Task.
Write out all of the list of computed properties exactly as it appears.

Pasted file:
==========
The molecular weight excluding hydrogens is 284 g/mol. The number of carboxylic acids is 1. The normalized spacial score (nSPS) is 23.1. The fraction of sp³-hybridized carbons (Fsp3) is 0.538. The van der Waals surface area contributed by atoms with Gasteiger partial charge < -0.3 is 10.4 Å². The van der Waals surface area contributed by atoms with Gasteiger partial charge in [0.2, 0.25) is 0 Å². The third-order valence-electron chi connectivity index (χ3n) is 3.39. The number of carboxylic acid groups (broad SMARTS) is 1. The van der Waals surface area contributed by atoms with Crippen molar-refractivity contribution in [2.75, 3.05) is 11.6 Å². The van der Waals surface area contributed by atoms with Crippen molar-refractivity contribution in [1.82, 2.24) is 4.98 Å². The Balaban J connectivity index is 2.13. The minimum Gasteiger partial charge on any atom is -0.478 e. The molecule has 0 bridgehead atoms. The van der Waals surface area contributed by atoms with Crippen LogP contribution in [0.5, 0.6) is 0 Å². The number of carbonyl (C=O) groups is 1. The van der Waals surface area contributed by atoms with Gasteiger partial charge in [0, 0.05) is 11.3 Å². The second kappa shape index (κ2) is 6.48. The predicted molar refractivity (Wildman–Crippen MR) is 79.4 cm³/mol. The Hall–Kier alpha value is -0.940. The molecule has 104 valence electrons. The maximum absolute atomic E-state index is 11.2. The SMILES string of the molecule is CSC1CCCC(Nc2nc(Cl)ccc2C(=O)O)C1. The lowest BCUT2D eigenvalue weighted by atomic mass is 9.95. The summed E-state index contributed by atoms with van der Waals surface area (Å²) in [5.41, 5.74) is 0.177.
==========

The molecular weight excluding hydrogens is 284 g/mol. The number of carboxylic acids is 1. The normalized spacial score (nSPS) is 23.1. The fraction of sp³-hybridized carbons (Fsp3) is 0.538. The van der Waals surface area contributed by atoms with Gasteiger partial charge < -0.3 is 10.4 Å². The van der Waals surface area contributed by atoms with Gasteiger partial charge in [0.2, 0.25) is 0 Å². The third-order valence-electron chi connectivity index (χ3n) is 3.39. The number of carboxylic acid groups (broad SMARTS) is 1. The van der Waals surface area contributed by atoms with Crippen molar-refractivity contribution in [2.75, 3.05) is 11.6 Å². The van der Waals surface area contributed by atoms with Crippen molar-refractivity contribution in [1.82, 2.24) is 4.98 Å². The Balaban J connectivity index is 2.13. The minimum Gasteiger partial charge on any atom is -0.478 e. The molecule has 0 bridgehead atoms. The van der Waals surface area contributed by atoms with Crippen LogP contribution in [0.5, 0.6) is 0 Å². The number of carbonyl (C=O) groups is 1. The van der Waals surface area contributed by atoms with Gasteiger partial charge in [0, 0.05) is 11.3 Å². The second kappa shape index (κ2) is 6.48. The predicted molar refractivity (Wildman–Crippen MR) is 79.4 cm³/mol. The Hall–Kier alpha value is -0.940. The molecule has 104 valence electrons. The maximum absolute atomic E-state index is 11.2. The SMILES string of the molecule is CSC1CCCC(Nc2nc(Cl)ccc2C(=O)O)C1. The lowest BCUT2D eigenvalue weighted by atomic mass is 9.95. The summed E-state index contributed by atoms with van der Waals surface area (Å²) in [5.41, 5.74) is 0.177.